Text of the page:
After I retired from the Army my drinking didn’t quit. In fact it got worse. I wasn’t working at first and my wife was and my son was in school. That left me to much alone time. I hit rock bottom when one day I picked up my son and one of his friends and I was drunk. I embarrassed my son and worse I talked about suicide with him and his friend. My son was 14.  The next day when I sobered up I realized what I had done. I quit drinking that day. Then I went and got a job at the local VA hospital.

My supervisor was a lady who didn’t care about veterans. She only cared about getting the job done. My last job in the Army was that of an Operations NCO. I was responsible for the training and everything that effected it for a battalion. I told the people at the VA I just wanted an easy job. I became a Check In/Out Clerk at the outpatient clinic. I got personal with every Vet that came in. This was frown upon by my supervisor and I was always getting called into her office. My anger started building up again. I requested to see a shrink. He told me I had PTSD and needed to start attending classes and seeing a shrink on a regular basis. I didn’t. Finally I had all I could take and put in for retirement from the VA. I didn’t tell anyone I was retiring until two days before I left.

After I retired I started attending classes on Anger Management on a weekly basis. The two classes that probably helped me the most were the anger management and the “self-talk” classes. The self-talk classes made me understand that if I talked about a situation before I ended up in it I would be okay. For instance. Knowing I had to go into Wally World as long as I told myself everything that I thought was going to happen to me inside the store when a situation came up I would know what to do. Sometimes that meant run. I also started seeing a shrink. At first that was also on a weekly basis then it went to twice a week and finally once a month. I attended these classes for 6 1/2 years and  I continued seeing the shrink for a little over 10 years. My wonderful wife would drive with me to every meeting she could. On the way home, she would read the lesson outline for the day and then we would go over it. She would remind me quite often of the lessons I learned in class. We would be driving down the road and someone would cut me off and she would yell at him and then turn to me and say, “I got him Hon, now you don’t have to”. We would get ready to go to Wally World (Wal-Marts) and she would tell me to stay close to her and everything would be okay. Usually that would work. I tell you this because the classes and seeing the shrink has helped me but if it weren’t for my wife I don’t think I’d be where I am today. I will never be completely rid of PTSD. While I have been able to partially control my “Flashbacks”, “Hyper-vigilance”, “Nightmares” and “Anger” the damage done to my wife and son (who are not eligible for treatment) continues. My son has severe anger problems. He also has severe Panic attacks when he has to go around people or into a new situation. He struggles everyday with life. Even with these problems he still tells me I’m the best dad in the world. My wife also likes to stay away from people. She prefers to stay on top of the hill we live on. We have lived in this area for over 20 years and except for some Army friends that moved into the area she has no other friends here. I’m on medication to help with my PTSD and it covers up my nightmares to where I don’t know I have them. My wife on the other hand makes sure she has a pillow between us to protect her from my actions during a nightmare. To the best of my knowledge I have never hit her but she says I have beat up the pillow several times.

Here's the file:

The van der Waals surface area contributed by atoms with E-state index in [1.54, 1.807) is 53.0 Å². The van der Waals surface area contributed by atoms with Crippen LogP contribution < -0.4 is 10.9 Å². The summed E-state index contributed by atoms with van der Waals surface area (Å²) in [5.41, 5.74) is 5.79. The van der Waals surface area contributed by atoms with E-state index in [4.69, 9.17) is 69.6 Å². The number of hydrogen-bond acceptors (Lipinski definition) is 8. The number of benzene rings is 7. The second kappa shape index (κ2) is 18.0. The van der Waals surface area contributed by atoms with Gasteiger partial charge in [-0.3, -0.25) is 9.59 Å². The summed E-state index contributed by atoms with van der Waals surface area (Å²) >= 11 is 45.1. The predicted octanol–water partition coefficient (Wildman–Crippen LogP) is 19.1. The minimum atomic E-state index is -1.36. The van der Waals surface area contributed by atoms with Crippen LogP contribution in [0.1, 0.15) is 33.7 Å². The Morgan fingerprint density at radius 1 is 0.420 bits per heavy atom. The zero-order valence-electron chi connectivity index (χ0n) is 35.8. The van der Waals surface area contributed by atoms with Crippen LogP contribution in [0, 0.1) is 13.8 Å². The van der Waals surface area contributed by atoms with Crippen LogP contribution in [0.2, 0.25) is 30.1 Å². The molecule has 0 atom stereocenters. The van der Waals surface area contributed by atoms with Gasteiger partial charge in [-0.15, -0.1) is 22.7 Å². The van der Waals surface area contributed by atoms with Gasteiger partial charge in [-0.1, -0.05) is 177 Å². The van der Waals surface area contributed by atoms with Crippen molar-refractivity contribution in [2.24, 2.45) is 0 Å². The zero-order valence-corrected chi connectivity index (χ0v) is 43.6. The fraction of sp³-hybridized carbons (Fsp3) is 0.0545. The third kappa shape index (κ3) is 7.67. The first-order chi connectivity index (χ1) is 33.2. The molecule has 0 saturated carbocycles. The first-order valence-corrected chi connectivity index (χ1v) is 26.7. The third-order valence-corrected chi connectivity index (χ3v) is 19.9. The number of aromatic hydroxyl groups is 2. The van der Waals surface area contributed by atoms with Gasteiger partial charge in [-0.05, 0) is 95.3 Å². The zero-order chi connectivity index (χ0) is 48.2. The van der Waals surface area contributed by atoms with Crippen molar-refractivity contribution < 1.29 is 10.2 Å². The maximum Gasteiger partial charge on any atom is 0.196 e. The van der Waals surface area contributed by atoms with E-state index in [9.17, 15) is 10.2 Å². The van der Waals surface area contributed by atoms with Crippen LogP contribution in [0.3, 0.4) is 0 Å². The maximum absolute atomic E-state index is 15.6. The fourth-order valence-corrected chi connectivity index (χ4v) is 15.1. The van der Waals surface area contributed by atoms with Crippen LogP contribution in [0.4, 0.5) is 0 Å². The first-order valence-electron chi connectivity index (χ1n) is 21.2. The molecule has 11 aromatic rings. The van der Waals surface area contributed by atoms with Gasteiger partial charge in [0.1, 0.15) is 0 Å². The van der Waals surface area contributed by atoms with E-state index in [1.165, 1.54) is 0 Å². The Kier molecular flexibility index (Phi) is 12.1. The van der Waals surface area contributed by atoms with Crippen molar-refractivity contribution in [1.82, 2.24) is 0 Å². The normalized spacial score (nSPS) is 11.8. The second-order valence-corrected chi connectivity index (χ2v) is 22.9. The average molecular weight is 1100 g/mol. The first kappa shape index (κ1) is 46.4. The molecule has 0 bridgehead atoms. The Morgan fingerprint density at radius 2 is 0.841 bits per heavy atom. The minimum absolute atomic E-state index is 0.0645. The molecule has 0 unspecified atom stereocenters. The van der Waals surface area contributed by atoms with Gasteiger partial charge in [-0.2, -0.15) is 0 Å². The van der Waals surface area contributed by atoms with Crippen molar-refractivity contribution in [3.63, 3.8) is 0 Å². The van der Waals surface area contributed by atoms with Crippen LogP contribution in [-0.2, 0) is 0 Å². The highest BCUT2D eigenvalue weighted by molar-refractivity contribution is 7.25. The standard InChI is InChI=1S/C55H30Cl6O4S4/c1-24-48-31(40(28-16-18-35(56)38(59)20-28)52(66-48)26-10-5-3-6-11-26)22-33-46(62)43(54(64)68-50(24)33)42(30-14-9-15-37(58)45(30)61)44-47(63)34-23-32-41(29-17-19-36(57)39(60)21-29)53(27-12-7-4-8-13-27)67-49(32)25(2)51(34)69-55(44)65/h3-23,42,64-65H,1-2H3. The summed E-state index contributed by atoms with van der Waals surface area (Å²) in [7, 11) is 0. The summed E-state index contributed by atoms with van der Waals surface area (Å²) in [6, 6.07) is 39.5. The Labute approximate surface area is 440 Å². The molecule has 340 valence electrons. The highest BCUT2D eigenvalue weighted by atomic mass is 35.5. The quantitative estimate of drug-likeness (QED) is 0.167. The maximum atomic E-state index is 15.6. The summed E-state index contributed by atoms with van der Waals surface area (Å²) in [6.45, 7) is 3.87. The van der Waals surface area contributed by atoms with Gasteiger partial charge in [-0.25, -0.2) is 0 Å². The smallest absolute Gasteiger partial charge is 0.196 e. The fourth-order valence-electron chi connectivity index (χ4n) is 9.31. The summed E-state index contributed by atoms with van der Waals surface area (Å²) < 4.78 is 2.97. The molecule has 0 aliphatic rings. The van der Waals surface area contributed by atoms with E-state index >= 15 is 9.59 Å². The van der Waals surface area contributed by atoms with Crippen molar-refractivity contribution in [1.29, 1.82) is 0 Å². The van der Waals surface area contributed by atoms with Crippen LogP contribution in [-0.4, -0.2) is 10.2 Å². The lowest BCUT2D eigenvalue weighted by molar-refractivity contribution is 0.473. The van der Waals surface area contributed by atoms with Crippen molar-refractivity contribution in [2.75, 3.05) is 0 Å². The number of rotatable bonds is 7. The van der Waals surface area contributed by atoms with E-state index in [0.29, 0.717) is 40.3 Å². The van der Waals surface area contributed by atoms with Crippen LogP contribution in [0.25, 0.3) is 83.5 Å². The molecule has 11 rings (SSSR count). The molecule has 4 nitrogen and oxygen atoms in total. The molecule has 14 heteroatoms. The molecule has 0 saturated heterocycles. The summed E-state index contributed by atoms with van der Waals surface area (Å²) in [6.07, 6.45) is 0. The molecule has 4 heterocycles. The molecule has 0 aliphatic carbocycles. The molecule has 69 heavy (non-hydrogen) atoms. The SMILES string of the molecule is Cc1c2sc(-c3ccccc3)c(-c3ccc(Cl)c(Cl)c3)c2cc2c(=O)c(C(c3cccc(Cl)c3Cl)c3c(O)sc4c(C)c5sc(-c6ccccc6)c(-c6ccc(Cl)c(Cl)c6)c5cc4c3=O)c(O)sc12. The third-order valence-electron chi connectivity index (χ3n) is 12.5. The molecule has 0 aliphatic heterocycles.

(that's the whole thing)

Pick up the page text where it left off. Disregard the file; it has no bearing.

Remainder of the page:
I can and do drink a beer now and then. I never drink more than two a day and I make sure that there are a few hours between them. This is not very often. I try to work with my son  by using the techniques I learned at the PTSD Clinic.

My son is a young man who would have been better if he did not grow up with a father who had PTSD. I thank God everyday that he still loves me. I also pray that someday he will be ready to accept professional help to undo what I did to him.

If you are a veteran or a family member of a veteran and PTSD is causing problems in your life please seek help through the VA. The PTSD clinics run by the VA are tops. They even have some in patient clinics where you stay for 4 to 6 weeks. I know veterans who attended these in-patient clinics and they are amazed the help they have received.